Voyager Digital, after experiencing a devastating bear market, has filed for bankruptcy protection. Owing more than $650 million to 3AC creditors and possessing over $1.3 billion worth of assets that customers are not permitted to withdraw, Voyager Digital’s crypto broker filed its application earlier today for Chapter 11.
Creditors of TSX-listed lender Voyager Crypto Ltd are searching for answers after it suspended withdrawals and filed for bankruptcy protection, so any updates from Voyager could signal major shifts and surprises ahead.
Voyager Digital anticipates returning approximately 35% of its customers’ cryptocurrency deposits; the exact percentage will depend on both how much was deposited and when withdrawal occurred. To claim back their funds, those seeking recovery must open an account with Gemini and transfer their funds within a specified time frame.
Customers will receive their refund in the same cryptocurrency they originally held to ensure fairness and make recovery more straightforward. Customers depositing unsupported cryptocurrencies or Voyager’s own VGX token will instead be reimbursed with USDC as the stablecoin option.
The 2022 crypto market turmoil left many investors uncertain of their investments’ fate. Voyager’s bankruptcy highlighted the risks involved with investing in volatile digital assets like bitcoin. To protect their investments and maximize returns, investors should keep abreast of new developments within the crypto industry and evolving regulations, staying abreast of partnerships or regulatory changes which might impact their returns – such as potential partnerships or changes that impact investment strategies directly.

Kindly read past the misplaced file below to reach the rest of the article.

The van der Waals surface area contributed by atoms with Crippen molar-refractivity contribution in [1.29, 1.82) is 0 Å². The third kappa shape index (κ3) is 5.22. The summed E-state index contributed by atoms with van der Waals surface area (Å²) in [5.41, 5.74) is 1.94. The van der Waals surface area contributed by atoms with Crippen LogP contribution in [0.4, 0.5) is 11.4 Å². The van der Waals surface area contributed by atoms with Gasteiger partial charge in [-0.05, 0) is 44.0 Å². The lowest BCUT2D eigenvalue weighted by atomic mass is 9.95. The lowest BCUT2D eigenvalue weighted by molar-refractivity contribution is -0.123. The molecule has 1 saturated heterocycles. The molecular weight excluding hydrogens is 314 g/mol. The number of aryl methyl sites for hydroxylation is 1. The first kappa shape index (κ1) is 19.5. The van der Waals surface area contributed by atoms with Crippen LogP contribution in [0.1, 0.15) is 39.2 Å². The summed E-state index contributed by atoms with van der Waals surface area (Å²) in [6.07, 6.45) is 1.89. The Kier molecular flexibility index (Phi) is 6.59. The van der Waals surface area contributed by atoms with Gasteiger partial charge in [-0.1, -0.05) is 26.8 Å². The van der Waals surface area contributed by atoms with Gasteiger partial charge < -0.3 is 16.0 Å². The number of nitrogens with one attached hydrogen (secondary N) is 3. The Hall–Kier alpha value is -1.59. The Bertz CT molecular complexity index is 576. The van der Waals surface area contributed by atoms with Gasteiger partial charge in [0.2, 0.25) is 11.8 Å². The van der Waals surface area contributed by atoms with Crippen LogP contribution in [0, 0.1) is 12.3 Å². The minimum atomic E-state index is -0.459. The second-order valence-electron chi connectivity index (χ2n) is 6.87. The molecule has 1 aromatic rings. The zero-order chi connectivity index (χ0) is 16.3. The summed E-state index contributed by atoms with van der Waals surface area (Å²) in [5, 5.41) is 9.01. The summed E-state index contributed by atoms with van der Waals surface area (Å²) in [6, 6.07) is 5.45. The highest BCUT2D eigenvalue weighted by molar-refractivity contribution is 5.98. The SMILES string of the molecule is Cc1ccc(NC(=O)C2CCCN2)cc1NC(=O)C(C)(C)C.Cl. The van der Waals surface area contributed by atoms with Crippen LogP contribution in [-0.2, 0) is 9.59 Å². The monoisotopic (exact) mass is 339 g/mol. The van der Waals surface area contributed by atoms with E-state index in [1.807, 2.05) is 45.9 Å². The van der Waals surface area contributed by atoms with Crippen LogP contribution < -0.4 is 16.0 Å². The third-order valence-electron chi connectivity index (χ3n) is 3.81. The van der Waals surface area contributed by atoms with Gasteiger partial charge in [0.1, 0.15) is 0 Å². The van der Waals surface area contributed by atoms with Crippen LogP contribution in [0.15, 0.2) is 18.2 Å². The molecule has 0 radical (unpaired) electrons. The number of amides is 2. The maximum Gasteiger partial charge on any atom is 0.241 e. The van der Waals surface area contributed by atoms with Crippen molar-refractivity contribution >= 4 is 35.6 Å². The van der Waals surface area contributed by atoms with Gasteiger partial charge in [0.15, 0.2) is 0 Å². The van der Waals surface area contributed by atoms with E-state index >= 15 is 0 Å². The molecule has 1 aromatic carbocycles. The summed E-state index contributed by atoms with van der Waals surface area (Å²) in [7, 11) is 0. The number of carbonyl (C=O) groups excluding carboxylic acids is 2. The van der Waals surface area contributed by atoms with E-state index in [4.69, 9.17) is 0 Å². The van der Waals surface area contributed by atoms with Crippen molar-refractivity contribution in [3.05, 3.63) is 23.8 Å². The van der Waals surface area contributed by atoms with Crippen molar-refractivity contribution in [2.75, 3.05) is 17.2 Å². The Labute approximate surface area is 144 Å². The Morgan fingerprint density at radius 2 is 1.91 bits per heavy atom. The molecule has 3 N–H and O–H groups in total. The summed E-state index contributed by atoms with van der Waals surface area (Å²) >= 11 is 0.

Last month, Voyager Digital allowed customers to claim funds left with it after its collapse last year, however there appears to have been an issue during this process and that personal information may have been stolen from some customers.
Tweeting its announcement, a failed cryptocurrency lender stated they are now “in the process of finalizing liquidation procedures.” They noted they expect to begin paying creditors some form of reimbursement within weeks.
Plans call for providing customers with some combination of proceeds from 3AC recovery, common shares in a reorganized firm and Voyager tokens; whether this effort will succeed remains to be seen, given that many creditors are opposed to its current proposal and worry that Voyager assets might take longer to sell, making it harder for Voyager to return customers’ funds to them.
Voyager Digital filed for liquidation following its unsuccessful buyout by Binance and plans to return value to customers, although this process may take time. At present, Voyager is evaluating what amount can be recovered from customer funds that were stored in shared wallets.
The firm is also exploring plans to sell or swap debt for equity, two options commonly employed during bankruptcy proceedings which can help companies regain financial footing.
Though these efforts were made, many Voyager customers remain disgruntled. Many have been waiting months to see if they will receive their money back; additionally they have complained of potential data breach issues and other concerns. This setback for the cryptocurrency industry, already struggling to recover from FTX collapse. Hopefully the new plan can resolve these issues or the sector may face another long winter period.
Voyager plans to recommence withdrawals and refund customers following its exit from bankruptcy, using its established repayment plan which will give account holders a pro-rata share of four assets: cryptos, proceeds from 3AC recovery, common shares in the reorganized company, and existing VGX tokens.
Metropolitan Commercial Bank announced that initial distributions of cash and cryptocurrency will take place over the coming weeks, while those with USD deposits can gain access to their funds when Metro Commercial Bank completes its reconciliation and fraud prevention processes.
Voyager’s plan may be an improvement on what came before it; however, it may still fall short in satisfying all customers. Voyager still owes $650 million to failed crypto hedge fund Three Arrows Capital and could still be forced to liquidate some assets before returning any of them back to users – leaving many users with significantly less than was initially owed them.